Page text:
Surely not the eight years under Clinton that the Democrats keep referring to as the glory days of no deficit! Oh, and those dastardly eight years under Bush, people keep forgetting that the first six of those years were a strong, robust economy but, since the sins of the past (thank you Barney Frank and ACORN) caught up with us, why not go and blast the entire eight. It's the only democratic thing to do, after all.

Thank goodness for us Democrats, is all I can say, Mike.

I agree. Democrats are the only way Republicans can be made to look good. God knows they don't do much themselves to warrant it.
Balladeer
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4 posted 02-16-2010 08:06 AM       View Profile for Balladeer   Email Balladeer   Edit/Delete Message      Find Poems   Click to visit Balladeer's Home Page   View IP for Balladeer

I think that the democrats are the natural allies of the moderates and the Centrists.

Apparently, Bayh and many other democrats jumping ship don't agree with you but he's only a congressman in the trenches with them every day. What does he know?

He defines catagories in much the same way as folks on the far right tend to these days, and as a result, I think that his statement is mistaken.

I repeat...what does he know? He only works with them, after all, and not as enlightened as our Alley cats  

The right has caught on the the notion that the folks who are in charge of the dictionary are most likely to be the folks who win the debate,

Surely you jest, sir. The only reason Obama is president is because of the dictionary, his use of it, his teleprompters and his ability to deliver a good speech. Take the dictionary away and Obama is a shoe store clerk.

You will not be alone in belittling Bayh, Bob. Now that he is leaving the fold many democrats will do the same thing. With them, he was a golden boy. On his own and following his own path, he is dust in the wind, a fish head to be tossed overboard.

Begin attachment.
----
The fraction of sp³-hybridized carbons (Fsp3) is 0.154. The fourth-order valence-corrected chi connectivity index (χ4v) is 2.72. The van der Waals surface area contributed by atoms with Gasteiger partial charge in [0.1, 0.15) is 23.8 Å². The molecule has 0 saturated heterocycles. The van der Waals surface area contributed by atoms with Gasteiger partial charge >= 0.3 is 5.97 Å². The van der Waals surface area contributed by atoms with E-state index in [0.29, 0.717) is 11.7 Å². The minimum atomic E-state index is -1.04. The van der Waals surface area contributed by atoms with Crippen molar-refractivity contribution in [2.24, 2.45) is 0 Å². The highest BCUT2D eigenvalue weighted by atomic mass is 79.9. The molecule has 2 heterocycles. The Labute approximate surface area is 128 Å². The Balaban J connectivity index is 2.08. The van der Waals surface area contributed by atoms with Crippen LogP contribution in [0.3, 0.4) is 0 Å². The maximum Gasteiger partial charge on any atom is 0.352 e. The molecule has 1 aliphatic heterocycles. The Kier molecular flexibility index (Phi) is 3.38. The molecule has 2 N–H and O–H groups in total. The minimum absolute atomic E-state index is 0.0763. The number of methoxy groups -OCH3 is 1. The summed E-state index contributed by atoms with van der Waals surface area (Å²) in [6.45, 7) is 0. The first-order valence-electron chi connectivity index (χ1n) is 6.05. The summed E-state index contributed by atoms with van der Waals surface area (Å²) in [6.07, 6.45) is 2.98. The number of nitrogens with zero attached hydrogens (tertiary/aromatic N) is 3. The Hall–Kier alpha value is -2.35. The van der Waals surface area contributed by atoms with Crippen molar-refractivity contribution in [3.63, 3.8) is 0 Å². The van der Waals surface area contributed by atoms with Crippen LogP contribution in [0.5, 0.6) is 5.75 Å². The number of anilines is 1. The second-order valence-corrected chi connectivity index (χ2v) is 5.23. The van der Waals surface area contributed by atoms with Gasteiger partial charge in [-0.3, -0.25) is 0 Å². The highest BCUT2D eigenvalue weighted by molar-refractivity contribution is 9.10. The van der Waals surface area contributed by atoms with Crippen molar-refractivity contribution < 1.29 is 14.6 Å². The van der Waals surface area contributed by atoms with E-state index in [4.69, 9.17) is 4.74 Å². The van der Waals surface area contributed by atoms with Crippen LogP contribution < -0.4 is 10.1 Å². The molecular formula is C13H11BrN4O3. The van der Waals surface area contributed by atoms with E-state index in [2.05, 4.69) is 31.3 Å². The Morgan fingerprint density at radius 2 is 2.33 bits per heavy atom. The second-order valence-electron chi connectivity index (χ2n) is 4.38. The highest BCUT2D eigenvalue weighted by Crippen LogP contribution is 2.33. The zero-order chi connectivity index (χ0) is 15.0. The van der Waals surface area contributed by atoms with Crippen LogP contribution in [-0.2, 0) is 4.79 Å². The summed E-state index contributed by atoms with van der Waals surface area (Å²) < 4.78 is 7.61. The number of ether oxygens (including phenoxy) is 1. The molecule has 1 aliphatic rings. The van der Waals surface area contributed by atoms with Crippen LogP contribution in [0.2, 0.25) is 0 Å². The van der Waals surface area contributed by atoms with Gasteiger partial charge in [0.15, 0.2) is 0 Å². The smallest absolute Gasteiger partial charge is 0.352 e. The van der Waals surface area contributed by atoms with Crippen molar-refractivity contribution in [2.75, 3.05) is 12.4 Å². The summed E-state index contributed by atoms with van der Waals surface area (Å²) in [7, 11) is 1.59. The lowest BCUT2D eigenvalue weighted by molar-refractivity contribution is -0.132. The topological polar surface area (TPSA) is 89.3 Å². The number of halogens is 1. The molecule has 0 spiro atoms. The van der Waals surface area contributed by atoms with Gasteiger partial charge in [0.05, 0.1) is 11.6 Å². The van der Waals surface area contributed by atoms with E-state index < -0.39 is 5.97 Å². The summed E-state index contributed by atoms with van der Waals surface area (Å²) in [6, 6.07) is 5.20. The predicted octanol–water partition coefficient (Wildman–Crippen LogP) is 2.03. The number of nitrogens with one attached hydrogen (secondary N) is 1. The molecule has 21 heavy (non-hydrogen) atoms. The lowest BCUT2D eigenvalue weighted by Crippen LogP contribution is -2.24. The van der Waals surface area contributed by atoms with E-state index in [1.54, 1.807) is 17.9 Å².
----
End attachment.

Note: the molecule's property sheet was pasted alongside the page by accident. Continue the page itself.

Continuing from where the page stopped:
I wave at them from the roof, as they grow smaller and smaller; then I get on the elevator and press L.

Be careful. The L you press may stand for Loser.
Bob K
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5 posted 02-16-2010 10:00 PM       View Profile for Bob K   Email Bob K   Edit/Delete Message      Find Poems  View IP for Bob K



quote:

Surely you jest, sir. The only reason Obama is president is because of the dictionary, his use of it, his teleprompters and his ability to deliver a good speech. Take the dictionary away and Obama is a shoe store clerk.



     I jest often and occasionally successfully.  I am even funny now and again.  If you say sir, however, you are probably speaking of my father, who was an officer and a gentleman by act of congress.

    You are the one who must be jesting when you suggest that it was President Obama's skill with the langauge that got him the Presidency.  Being able to speak decent English is apparently not a qualification, and the public has a history of voting for people who have trouble speaking it.  Witness the previous two Presidential elections, in which the Republican candidate made up words and was dyslexic.  He may have been able to use a teleprompter, but he wasn't able to use it well.  He was not able to deliver a good speech, nor was he able to debate well, though he was able to remember slogans and to return to pre-tested phrases.  He was able to manipulate the use of language and the use of specific vocabulary and he did this well.